• Ask tough questions about technology spending. Using Moore’s Law, zero-based budgeting would call for technology spending to fall each year by about 30%; in most companies spending goes up by at least 5% each year. Part of the reason is that CIOs are not rewarded for taking out old code and old hardware; instead they “layer” old technology on top of ancient technology, bad on top of worse — which of course leaves their company vulnerable to new entrants that do not have any obsolete inheritances to deal with.
  • Understand the cyber threat. Unfortunately, new technology opens up vulnerabilities even as it creates value. Total security is not possible, but understanding the risk-benefit trade-off is essential. A recent survey by the Ponemon Institute, sponsored by Raytheon, found that 80% of boards do not even receive briefings on their company’s cyber security strategy. That number should be zero — and briefings should happen periodically to remain up to date.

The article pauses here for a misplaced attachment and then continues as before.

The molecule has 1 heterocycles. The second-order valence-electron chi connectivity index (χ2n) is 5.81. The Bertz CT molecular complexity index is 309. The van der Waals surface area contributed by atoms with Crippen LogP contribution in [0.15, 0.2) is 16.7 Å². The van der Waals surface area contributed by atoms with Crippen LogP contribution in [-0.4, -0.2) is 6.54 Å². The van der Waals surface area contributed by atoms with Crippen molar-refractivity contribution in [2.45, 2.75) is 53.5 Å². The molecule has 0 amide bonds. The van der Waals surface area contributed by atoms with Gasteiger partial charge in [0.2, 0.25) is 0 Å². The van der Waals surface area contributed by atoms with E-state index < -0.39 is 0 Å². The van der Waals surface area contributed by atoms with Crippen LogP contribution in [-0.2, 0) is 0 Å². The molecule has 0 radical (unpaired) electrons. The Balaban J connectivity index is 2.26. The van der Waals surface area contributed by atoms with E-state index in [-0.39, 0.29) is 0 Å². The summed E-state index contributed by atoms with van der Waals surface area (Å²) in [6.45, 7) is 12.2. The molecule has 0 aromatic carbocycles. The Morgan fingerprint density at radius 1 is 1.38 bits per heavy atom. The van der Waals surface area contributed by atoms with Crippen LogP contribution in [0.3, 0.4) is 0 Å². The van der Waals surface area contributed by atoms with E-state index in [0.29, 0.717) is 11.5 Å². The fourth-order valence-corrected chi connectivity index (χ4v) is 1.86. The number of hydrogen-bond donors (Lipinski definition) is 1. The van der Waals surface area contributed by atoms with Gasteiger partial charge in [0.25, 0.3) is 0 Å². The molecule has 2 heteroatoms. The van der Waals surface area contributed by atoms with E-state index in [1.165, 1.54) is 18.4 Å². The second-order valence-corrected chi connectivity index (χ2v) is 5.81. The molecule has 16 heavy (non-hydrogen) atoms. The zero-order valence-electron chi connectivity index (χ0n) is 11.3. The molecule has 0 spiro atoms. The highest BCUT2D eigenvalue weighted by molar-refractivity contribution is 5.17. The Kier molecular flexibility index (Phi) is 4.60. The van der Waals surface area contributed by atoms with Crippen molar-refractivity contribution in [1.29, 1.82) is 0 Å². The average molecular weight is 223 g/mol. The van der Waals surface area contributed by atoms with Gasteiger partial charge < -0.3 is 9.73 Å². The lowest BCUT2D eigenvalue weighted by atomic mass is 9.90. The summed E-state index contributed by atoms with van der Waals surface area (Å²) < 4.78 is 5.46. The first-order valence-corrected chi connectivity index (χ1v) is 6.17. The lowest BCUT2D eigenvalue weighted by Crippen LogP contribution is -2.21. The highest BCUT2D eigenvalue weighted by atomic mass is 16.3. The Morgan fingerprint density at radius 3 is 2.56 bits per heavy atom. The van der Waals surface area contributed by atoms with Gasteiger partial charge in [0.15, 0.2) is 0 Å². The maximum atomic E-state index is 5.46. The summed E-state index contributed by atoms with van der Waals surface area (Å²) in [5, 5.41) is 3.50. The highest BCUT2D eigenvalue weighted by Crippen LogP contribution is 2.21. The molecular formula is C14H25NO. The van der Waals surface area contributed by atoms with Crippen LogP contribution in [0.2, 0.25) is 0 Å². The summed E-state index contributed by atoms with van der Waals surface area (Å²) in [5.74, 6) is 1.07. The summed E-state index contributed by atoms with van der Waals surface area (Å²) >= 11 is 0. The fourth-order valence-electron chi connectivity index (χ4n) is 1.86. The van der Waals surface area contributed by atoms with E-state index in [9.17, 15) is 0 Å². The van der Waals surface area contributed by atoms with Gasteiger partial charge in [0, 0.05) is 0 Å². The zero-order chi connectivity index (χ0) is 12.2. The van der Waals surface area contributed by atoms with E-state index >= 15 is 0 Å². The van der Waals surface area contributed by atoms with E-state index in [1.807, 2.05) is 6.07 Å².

This is an idea whose time is coming…

Rachael Ray “Indian meat” recipe

Not the most catchy title, but this Rachael Ray recipe is called “Indian Spiced Meat with Curried Potato Salad and Creamed Spinach”, and it was really good.

The reason she called it “Spiced Meat” is because you can swap out chicken for beef or lamb chops.  I used boneless chicken thighs, which was how I picked the recipe in the first place.

The “creamed” part of the creamed spinach is notional only, since the creaming agent is yogurt (and since, against her advice, I used 2% yogurt).  So it was nothing like the artery-clogging product you might get, say, in a steakhouse.  But spinach is pretty hard to wreck.


The potatoes with curry were pretty good.